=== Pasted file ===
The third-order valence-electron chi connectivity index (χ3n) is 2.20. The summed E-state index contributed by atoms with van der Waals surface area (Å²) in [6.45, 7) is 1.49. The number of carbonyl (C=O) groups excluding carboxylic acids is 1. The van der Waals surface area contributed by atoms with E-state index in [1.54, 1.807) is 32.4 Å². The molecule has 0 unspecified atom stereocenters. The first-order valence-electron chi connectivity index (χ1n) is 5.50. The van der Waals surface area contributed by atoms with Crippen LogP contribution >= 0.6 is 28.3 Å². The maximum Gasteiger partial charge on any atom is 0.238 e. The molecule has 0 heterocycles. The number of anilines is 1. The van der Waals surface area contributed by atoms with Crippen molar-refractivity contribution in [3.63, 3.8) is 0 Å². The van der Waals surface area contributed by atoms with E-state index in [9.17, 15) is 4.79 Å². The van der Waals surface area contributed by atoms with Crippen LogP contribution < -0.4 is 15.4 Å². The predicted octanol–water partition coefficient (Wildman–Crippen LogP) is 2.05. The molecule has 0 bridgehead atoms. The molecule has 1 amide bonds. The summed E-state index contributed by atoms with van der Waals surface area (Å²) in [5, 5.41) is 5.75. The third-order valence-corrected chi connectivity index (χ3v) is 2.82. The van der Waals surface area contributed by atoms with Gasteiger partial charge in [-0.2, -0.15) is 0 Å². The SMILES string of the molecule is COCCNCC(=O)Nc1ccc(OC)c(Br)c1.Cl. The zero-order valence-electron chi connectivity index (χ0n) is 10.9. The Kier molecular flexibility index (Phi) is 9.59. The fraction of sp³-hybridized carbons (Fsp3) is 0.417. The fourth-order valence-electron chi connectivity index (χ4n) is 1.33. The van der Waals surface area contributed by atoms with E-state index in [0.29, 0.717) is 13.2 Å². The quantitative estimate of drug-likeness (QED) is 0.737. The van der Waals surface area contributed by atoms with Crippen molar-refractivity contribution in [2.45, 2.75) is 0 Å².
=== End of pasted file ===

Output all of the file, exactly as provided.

The third-order valence-electron chi connectivity index (χ3n) is 2.20. The summed E-state index contributed by atoms with van der Waals surface area (Å²) in [6.45, 7) is 1.49. The number of carbonyl (C=O) groups excluding carboxylic acids is 1. The van der Waals surface area contributed by atoms with E-state index in [1.54, 1.807) is 32.4 Å². The molecule has 0 unspecified atom stereocenters. The first-order valence-electron chi connectivity index (χ1n) is 5.50. The van der Waals surface area contributed by atoms with Crippen LogP contribution >= 0.6 is 28.3 Å². The maximum Gasteiger partial charge on any atom is 0.238 e. The molecule has 0 heterocycles. The number of anilines is 1. The van der Waals surface area contributed by atoms with Crippen molar-refractivity contribution in [3.63, 3.8) is 0 Å². The van der Waals surface area contributed by atoms with E-state index in [9.17, 15) is 4.79 Å². The van der Waals surface area contributed by atoms with Crippen LogP contribution < -0.4 is 15.4 Å². The predicted octanol–water partition coefficient (Wildman–Crippen LogP) is 2.05. The molecule has 0 bridgehead atoms. The molecule has 1 amide bonds. The summed E-state index contributed by atoms with van der Waals surface area (Å²) in [5, 5.41) is 5.75. The third-order valence-corrected chi connectivity index (χ3v) is 2.82. The van der Waals surface area contributed by atoms with Gasteiger partial charge in [-0.2, -0.15) is 0 Å². The SMILES string of the molecule is COCCNCC(=O)Nc1ccc(OC)c(Br)c1.Cl. The zero-order valence-electron chi connectivity index (χ0n) is 10.9. The Kier molecular flexibility index (Phi) is 9.59. The fraction of sp³-hybridized carbons (Fsp3) is 0.417. The fourth-order valence-electron chi connectivity index (χ4n) is 1.33. The van der Waals surface area contributed by atoms with E-state index in [0.29, 0.717) is 13.2 Å². The quantitative estimate of drug-likeness (QED) is 0.737. The van der Waals surface area contributed by atoms with Crippen molar-refractivity contribution in [2.45, 2.75) is 0 Å².